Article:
Off-Road Driving

This off-road guide is for vehicles that have all-wheel drive. If your vehicle does not have all-wheel drive, you should not drive off-road unless you are on a level, solid surface.

Many of the same design features that help make your vehicle responsive on paved roads during poor weather conditions — features like all-wheel drive — help make it much better suited for off-road use. Its higher ground clearance also helps your vehicle step over some off-road obstacles. But your vehicle does not have features like special underbody shielding and a transfer case low gear range, things that are usually thought necessary for extended or severe off-road service.

Off-road driving can be great fun. But it does have some definite hazards. The greatest of these is the terrain itself.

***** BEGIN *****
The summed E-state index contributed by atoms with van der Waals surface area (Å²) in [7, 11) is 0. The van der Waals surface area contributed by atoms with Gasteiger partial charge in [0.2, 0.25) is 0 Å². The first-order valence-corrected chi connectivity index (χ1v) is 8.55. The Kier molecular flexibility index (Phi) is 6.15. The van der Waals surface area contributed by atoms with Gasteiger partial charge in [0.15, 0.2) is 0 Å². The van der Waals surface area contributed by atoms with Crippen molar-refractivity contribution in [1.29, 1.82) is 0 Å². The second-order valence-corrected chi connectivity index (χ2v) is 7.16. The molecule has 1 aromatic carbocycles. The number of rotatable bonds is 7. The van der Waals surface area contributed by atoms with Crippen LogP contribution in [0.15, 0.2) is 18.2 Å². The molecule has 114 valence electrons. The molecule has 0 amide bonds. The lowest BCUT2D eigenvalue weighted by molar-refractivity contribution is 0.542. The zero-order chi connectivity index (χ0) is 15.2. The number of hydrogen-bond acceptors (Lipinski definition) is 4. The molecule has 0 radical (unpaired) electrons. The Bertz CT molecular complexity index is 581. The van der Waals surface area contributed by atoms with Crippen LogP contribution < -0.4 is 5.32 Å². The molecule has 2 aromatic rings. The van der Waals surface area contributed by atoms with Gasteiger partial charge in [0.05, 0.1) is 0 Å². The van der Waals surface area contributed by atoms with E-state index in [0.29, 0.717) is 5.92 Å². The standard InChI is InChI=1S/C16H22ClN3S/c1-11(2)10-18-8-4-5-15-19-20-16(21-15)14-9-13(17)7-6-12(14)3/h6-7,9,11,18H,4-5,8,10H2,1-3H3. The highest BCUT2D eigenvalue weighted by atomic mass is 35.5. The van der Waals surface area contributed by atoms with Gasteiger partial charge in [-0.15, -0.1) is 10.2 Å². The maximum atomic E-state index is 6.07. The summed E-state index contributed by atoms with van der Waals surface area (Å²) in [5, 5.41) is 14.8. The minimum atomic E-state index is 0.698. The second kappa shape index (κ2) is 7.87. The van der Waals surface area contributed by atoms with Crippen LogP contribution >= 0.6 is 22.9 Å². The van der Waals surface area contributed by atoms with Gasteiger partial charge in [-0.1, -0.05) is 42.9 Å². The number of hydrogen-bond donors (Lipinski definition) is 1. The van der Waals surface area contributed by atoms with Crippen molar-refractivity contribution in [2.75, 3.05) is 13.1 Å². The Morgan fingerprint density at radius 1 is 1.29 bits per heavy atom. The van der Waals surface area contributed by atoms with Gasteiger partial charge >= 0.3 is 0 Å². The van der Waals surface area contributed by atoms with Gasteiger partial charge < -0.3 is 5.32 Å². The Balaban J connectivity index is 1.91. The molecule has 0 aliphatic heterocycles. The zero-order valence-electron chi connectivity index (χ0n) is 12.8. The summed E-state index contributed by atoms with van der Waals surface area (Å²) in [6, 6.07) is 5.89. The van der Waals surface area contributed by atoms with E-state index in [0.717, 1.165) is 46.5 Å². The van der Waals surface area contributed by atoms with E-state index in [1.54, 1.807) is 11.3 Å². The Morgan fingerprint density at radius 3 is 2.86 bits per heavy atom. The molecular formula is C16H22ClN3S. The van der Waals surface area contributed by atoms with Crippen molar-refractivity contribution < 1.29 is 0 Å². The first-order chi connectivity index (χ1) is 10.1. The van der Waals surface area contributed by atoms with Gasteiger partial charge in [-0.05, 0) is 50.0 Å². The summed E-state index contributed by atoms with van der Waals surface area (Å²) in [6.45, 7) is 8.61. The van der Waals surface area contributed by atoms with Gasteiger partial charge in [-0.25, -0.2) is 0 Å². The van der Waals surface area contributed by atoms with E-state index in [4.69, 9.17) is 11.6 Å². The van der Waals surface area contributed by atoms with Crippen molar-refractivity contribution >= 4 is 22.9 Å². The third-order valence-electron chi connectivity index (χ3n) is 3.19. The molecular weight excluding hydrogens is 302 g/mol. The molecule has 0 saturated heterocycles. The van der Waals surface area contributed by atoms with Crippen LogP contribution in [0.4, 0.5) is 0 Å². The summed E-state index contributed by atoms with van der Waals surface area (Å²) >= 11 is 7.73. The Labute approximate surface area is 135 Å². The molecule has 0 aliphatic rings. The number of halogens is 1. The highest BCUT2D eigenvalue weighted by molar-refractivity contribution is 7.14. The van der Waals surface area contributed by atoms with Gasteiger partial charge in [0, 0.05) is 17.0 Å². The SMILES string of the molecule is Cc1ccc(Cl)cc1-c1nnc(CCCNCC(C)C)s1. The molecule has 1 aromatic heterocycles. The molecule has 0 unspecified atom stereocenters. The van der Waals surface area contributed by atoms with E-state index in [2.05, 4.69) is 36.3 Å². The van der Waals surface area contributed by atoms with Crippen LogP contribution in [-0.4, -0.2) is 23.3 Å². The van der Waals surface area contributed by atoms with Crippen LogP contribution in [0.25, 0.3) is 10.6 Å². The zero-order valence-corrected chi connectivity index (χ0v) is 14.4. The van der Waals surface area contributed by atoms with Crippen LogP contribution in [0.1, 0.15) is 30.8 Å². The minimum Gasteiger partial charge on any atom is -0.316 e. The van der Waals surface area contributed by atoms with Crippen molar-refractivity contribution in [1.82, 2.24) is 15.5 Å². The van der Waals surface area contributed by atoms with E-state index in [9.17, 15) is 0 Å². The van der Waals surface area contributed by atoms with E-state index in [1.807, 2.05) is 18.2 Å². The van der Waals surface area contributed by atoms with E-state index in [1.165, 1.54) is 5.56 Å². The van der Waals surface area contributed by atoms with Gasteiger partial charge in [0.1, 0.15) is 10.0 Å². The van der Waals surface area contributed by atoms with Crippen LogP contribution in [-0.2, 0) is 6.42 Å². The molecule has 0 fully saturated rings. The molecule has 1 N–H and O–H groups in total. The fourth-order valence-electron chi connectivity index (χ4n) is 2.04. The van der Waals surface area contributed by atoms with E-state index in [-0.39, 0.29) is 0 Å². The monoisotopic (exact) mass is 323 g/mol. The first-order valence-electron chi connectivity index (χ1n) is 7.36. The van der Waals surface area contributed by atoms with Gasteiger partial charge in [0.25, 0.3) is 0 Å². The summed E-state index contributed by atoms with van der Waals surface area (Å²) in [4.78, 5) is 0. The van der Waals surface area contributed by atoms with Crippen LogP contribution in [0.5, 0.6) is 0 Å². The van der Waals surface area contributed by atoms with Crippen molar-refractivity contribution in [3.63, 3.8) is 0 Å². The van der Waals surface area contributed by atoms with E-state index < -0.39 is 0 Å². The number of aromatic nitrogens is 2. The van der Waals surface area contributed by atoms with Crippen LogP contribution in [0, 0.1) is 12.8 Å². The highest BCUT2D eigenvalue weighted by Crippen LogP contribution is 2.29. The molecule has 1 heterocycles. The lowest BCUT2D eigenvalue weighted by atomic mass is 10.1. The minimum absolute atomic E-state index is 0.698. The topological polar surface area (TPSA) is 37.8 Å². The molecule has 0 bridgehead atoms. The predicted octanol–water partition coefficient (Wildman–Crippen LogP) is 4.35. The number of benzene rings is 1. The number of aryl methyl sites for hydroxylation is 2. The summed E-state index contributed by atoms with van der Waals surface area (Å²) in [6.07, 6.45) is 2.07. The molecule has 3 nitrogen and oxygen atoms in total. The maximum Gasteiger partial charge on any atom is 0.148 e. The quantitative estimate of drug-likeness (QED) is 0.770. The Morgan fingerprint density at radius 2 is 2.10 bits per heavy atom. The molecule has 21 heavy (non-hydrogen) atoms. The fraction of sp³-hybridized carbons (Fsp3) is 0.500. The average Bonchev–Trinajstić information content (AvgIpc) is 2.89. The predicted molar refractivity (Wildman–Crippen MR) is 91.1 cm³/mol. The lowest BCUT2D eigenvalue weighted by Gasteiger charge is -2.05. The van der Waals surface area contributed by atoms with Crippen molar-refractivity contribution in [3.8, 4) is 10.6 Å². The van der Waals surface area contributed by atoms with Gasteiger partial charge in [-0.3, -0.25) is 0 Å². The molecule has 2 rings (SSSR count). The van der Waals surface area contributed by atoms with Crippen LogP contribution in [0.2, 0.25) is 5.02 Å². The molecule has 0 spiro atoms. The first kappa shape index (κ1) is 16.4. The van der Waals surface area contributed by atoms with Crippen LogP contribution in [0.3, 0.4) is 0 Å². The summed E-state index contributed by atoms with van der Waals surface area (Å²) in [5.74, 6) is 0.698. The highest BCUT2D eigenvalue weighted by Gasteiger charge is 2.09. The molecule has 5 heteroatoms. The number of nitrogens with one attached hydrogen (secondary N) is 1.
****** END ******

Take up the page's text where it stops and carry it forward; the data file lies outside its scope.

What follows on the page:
“Off-roading” means you have left the North American road system behind. Traffic lanes are not marked. Curves are not banked. There are no road signs. Surfaces can be slippery, rough, uphill, or downhill. In short, you have gone right back to nature.

Off-road driving involves some new skills. And that is why it is very important that you read this guide. You will find many driving tips and suggestions. These will help make your off-road driving safer and more enjoyable.

See also:

Passenger Sensing System
The vehicle has a passenger sensing system for the front outboard passenger position. The passenger airbag status indicator will light on the instrument panel when the vehicle is started. ...

The vehicle may have a compass display in the Driver Information Center (DIC). See Compass for more information. ...

See Radio Frequency Statement  for information regarding Part 15 of the Federal Communications Commission (FCC) rules and Industry Canada Standards RSS-GEN/210/220/310. ...